Thursday, October 11, 2012

do you have a spiritual practice?

Sarah recently joined me at Sonoma Ashram where she was a part of  our most recent yoga teacher training. Sarah is near and dear to my yogini heart and I just knew she would love this sweet place as I do. Please enjoy this thoughtful post from her. It's pretty perfect. I'm especially thankful that she got to spend some time with Babaji, the monk who founded and resides at Sonoma Ashram. Sarah also took these pretty photos around the property at the Ashram.

Many yoga students have asked me about my time and experiences at the Ashram. It is my hope and plan to share much more about this sweet place. One questions I get often is about taking a personal retreat at the Ashram. If this is something that interests you, you can read more details here. Enjoy Friend.

“Do you have a spiritual practice?” was the gentle question posed to me by Babaji as I sat with him at the Ashram just four short weeks ago.

My six days at the Ashram out in California were transformative.  I got to meet Babaji.  I got to slow my pace of life down, to simplify and un-complicate the schedule of my day. 

I got to spend time practicing yoga,
teaching yoga,
connecting to the people around me at the Ashram through seva (service),
meditating and practicing Puja at sunrise and sunset.
I had lots of time to just be.

I walked through the labyrinth and gardens.
I rested.
I reconnected with myself…

…as I disconnected from the busy-ness of my everyday life back in Kentucky.

And you know what? Turns out that all of that rest and simplification of my day allowed space.

Space for peace
And space for joy
To settle deeply into my heart.

Space to connect with my spirit. 
To shyly wave and smile at that part of me that transcends the do-to list, and all the other small things of my day to day.
The part of me that reminds me that I am whole.  I am complete.  I am perfection.

Back to that question…“Do you have a spiritual practice?”

My mind raced.  “Well, sure… I meditate, I do breath work, and I have my yoga practice…” I trailed off.  Babaji smiled a patient smile as I floundered to explain.

But the truth is I didn’t have a spiritual practice.  And I had no idea what it would take to start one.

How does one start a spiritual practice, exactly? And why is a spiritual practice important?

A few days after returning home from the Ashram and California, I started to understand the importance of a spiritual practice.

A few days after that deep peace and joy had settled into my heart in the sweet space of the Ashram, I found that I started to lose that peace back in Kentucky. 

I felt downright grumpy.

The busy-ness of my days was trying my patience.  I started to “sweat the small stuff” again.  What the hell happened? I asked myself.  How could I have so quickly lost my way again?

I felt like I had toppled off a mountaintop experience (my time at the Ashram), and found myself looking up trying to figure out just how I’d managed to lose that peace and joy so quickly.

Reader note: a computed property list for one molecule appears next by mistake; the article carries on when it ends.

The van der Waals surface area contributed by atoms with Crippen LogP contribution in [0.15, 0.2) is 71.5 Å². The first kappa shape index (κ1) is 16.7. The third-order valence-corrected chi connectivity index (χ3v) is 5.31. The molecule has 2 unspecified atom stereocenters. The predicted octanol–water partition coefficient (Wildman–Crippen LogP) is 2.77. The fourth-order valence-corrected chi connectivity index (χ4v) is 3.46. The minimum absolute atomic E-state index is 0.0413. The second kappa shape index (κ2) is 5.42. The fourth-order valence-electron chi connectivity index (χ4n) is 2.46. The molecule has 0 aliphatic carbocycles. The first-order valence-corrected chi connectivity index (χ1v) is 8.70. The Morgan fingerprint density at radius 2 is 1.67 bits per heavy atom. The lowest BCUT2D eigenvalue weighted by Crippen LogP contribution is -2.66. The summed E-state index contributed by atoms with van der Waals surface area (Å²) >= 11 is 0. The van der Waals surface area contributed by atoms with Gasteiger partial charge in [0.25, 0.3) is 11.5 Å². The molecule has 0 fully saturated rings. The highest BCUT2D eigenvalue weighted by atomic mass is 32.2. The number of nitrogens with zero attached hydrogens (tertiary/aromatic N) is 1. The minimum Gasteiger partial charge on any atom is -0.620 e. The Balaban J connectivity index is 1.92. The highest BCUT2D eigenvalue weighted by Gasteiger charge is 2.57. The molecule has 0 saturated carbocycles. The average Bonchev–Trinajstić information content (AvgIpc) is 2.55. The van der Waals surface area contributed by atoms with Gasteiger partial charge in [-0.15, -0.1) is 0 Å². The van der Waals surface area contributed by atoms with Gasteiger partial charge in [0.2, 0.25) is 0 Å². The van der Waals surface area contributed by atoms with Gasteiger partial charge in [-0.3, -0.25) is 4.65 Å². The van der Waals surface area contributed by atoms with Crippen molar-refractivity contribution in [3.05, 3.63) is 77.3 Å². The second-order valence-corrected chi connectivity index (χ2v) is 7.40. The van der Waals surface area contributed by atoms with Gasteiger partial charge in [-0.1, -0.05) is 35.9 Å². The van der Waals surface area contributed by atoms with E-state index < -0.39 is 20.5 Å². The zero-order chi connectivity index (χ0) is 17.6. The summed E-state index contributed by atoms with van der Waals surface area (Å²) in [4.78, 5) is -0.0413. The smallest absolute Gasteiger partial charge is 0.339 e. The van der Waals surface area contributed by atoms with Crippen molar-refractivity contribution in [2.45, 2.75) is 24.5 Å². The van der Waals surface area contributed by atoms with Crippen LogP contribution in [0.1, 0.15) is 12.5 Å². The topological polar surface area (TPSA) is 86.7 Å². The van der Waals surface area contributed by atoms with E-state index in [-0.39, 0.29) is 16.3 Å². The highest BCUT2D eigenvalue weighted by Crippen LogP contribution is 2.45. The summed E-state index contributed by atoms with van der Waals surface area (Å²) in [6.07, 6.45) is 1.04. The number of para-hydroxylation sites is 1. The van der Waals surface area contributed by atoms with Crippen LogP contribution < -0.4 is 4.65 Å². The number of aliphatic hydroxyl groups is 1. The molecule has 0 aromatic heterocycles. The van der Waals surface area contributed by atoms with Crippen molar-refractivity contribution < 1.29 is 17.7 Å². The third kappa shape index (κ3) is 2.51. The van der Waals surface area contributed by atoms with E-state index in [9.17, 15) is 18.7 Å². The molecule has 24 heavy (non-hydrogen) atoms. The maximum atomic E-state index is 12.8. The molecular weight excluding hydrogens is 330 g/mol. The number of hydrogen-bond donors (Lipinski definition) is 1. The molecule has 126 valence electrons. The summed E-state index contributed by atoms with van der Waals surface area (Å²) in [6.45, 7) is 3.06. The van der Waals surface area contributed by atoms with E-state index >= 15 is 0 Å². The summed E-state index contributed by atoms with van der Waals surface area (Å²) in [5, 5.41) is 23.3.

And, in the midst of my internal questioning, I remembered Babji’s question to me… “Do you have a spiritual practice?”

Oh yes.  That’s right.  Hm.  Perhaps there might be something to that…

Reflecting back on my Ashram experience, I had this opportunity for simplicity. And this simplicity created the space for me to connect to spirit, to realize how whole and complete and perfect I already am, and to allow my natural state of peace and joy to bubble up and spill out of me.

Whoa.  So how could I possibly bring what I learned at the Ashram into my daily life here in Kentucky?

Babaji encourages anyone interested in starting a spiritual practice to commit to a very simple daily practice.  Here it is: three mind-full breaths.  Three mind-full breaths, you say…that’s it?

That’s simple, Sarah, you say to me.

Not so fast, I say to you.  I carried this intention home with me from California.  Three mind-full breaths, I thought…piece of cake.

The idea is that upon waking in the morning, to pull yourself into a seated position (in bed is fine), and to take three mind-full breaths.  That’s it.

In the first week I was home, I think I managed to remember this about 5 out of the 7 days.  One morning, I was driving to work before I realized I’d forgotten to take my three mind-full breaths. Whoops.  At the stoplight, I took my breaths.

After two weeks of this practice of three mind-full breaths, I was craving more. 

I remembered how when I was at the Ashram, upon finishing my dinner, I would find myself really looking forward to sitting down in the temple and getting quiet to meditate as the sun set and twilight rose.  Those sweet moments to connect to my spirit before settling down to sleep.

So I have established for myself a daily spiritual practice.

It doesn’t matter what I do (Although I put some though into it before beginning.  For me, it involves incense, a mudra, my prayer beads, and some time with my breath).  It doesn’t matter how long I do it (For me, it is averaging about 10-15 minutes) or when I do it (For me, it is first thing in the morning upon waking).

What matters is that I connect to spirit.  That what I do has meaning to me.  And that I make the space to do it every day.  No excuses.
And I am once again finding that peace and joy within me.  And I am remembering my wholeness, my completeness, and my perfection.

My spiritual practice becomes the thread that I can return to when I start to forget my peace or my joy.

So, I ask you the same question…Do you have a spiritual practice?

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